Tax relief changes announced for film and television and a new coproduction treaty.
The UK Government published the Finance Bill 2015 on 24 March 2015. We set out below the bill’s key impacts on the UK film and television industries and discuss other recent developments for UK film and television.
UK/China Film CoProduction Treaty
The UK/China Film CoProduction Treaty was recently ratified and allows films that qualify as UK/China coproductions to access public finance and national benefits available in both countries. Importantly, films that qualify under the treaty are exempt from Chinese quotas for foreign films. The treaty allows for both third party coproducers and financial only coproducers. Individuals involved in the production of the film need to be nationals or residents of the UK, China, a European Economic Area (EEA) state or the country of a third party coproducer, unless an exemption from the authorities is obtained.
Film Tax Relief
The film tax relief will now be calculated at 25 percent of UK qualifying spend for all British films, regardless of whether they are limited budget films (£20m or less) or high budget films (over £20m). This will take effect from 1 April 2015 or the date State Aid approval from the European Commission is received (if later). In addition, legislation for the new 35 point cultural test for film was passed at the end of January and applies to all new applications for certification as a British film provided principal photography started on or after 1 April 2014.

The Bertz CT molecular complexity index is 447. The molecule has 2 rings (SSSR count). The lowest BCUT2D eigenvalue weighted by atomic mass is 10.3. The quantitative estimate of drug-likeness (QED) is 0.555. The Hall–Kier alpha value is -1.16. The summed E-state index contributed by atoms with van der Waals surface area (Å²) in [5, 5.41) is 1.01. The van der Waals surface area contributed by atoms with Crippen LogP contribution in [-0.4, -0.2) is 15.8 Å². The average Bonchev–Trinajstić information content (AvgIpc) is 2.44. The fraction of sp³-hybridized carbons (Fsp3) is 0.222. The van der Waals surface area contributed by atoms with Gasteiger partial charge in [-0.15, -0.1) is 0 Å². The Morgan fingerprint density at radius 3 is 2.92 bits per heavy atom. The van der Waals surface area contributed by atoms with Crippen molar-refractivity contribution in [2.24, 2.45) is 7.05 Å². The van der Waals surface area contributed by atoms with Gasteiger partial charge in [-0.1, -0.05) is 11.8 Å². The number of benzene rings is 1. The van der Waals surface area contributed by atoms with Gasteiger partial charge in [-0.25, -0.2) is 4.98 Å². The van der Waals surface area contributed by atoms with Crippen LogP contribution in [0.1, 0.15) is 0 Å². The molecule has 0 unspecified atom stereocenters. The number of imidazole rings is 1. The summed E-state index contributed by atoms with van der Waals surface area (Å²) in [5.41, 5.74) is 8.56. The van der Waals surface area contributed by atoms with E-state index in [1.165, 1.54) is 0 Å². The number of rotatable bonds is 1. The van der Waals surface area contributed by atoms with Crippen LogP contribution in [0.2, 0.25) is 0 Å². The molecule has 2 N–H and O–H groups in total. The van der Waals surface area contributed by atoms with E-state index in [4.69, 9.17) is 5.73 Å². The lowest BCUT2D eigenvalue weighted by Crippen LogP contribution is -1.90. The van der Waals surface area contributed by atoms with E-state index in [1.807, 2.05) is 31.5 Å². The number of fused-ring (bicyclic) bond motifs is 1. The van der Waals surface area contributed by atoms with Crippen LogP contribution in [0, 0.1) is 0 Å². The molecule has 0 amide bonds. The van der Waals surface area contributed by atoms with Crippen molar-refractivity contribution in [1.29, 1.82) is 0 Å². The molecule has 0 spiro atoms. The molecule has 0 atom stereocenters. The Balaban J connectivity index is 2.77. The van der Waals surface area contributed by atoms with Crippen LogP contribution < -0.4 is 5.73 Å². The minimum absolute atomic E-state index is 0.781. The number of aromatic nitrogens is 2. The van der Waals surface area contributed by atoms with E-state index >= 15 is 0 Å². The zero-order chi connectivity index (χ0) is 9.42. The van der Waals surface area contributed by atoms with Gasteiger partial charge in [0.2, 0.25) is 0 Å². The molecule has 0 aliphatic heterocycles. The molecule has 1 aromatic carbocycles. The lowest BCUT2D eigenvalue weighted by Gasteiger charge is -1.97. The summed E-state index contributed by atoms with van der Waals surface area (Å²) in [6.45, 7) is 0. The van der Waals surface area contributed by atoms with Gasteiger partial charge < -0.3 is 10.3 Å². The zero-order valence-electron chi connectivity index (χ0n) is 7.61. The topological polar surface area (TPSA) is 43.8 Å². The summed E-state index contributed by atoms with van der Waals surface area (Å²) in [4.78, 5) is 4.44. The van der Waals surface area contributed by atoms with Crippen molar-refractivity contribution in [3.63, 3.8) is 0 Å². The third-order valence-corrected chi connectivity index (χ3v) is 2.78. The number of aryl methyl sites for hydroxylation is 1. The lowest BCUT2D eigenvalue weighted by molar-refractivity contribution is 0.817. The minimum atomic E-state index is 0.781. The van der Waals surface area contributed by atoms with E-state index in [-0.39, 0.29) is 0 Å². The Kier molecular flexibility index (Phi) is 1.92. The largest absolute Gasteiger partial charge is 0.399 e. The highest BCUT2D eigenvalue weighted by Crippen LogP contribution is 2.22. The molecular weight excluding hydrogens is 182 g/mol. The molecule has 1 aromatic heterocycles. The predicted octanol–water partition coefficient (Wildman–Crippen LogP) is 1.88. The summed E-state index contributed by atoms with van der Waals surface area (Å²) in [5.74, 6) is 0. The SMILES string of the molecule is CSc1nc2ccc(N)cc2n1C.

New Tax Relief for Children’s Television Programmes
Provided the proposed Finance Bill 2015 is passed (which is expected by the end of March), tax relief will be available for children’s television programmes that qualify as British from 1 April 2015. Children’s television programmes are those that are expected to have a primary audience under the age of 15 when production activity begins. Importantly, children's television programmes that are competitions or games can qualify for the tax relief provided the total prize available is not more than £1,000. No minimum production cost or minimum slot length is required. Once the cultural test is introduced, which will be after the Finance Bill 2015 is passed, children’s programmes that pass the test will be able to submit claims for expenditure incurred from 1 April 2015.
Existing Television Tax Reliefs
From 1 April 2015, the minimum UK expenditure requirement for all television programmes that have not yet completed principal photography will be 10 percent of total expenditure. The UK government also intends to modernise the cultural test for highend television programmes. By way of reminder, highend television programmes are dramas, comedies and documentaries commissioned for a slot length greater than 30 minutes and with an average production cost of at least £1 million per hour of slot length.